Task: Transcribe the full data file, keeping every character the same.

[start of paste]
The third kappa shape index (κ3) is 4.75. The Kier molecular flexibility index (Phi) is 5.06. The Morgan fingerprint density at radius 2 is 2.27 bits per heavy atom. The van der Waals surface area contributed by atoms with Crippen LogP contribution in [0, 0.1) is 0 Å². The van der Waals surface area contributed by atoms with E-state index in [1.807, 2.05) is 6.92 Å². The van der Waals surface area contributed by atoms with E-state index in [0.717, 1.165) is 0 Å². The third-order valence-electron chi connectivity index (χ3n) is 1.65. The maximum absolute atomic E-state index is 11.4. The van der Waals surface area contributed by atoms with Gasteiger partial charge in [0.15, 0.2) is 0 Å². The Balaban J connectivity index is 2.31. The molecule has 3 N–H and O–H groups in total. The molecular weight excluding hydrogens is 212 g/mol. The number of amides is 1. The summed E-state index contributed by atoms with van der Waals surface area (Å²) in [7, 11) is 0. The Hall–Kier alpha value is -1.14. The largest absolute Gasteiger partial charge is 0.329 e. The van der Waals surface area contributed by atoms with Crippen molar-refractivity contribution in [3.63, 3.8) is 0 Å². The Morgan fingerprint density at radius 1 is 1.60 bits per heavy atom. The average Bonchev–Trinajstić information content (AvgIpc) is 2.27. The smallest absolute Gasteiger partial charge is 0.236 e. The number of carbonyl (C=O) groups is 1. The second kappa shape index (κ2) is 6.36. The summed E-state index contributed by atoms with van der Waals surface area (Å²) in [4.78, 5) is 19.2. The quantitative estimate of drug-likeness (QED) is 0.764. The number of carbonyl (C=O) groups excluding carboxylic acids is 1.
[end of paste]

The third kappa shape index (κ3) is 4.75. The Kier molecular flexibility index (Phi) is 5.06. The Morgan fingerprint density at radius 2 is 2.27 bits per heavy atom. The van der Waals surface area contributed by atoms with Crippen LogP contribution in [0, 0.1) is 0 Å². The van der Waals surface area contributed by atoms with E-state index in [1.807, 2.05) is 6.92 Å². The van der Waals surface area contributed by atoms with E-state index in [0.717, 1.165) is 0 Å². The third-order valence-electron chi connectivity index (χ3n) is 1.65. The maximum absolute atomic E-state index is 11.4. The van der Waals surface area contributed by atoms with Gasteiger partial charge in [0.15, 0.2) is 0 Å². The Balaban J connectivity index is 2.31. The molecule has 3 N–H and O–H groups in total. The molecular weight excluding hydrogens is 212 g/mol. The number of amides is 1. The summed E-state index contributed by atoms with van der Waals surface area (Å²) in [7, 11) is 0. The Hall–Kier alpha value is -1.14. The largest absolute Gasteiger partial charge is 0.329 e. The van der Waals surface area contributed by atoms with Crippen molar-refractivity contribution in [3.63, 3.8) is 0 Å². The Morgan fingerprint density at radius 1 is 1.60 bits per heavy atom. The average Bonchev–Trinajstić information content (AvgIpc) is 2.27. The smallest absolute Gasteiger partial charge is 0.236 e. The number of carbonyl (C=O) groups is 1. The second kappa shape index (κ2) is 6.36. The summed E-state index contributed by atoms with van der Waals surface area (Å²) in [4.78, 5) is 19.2. The quantitative estimate of drug-likeness (QED) is 0.764. The number of carbonyl (C=O) groups excluding carboxylic acids is 1.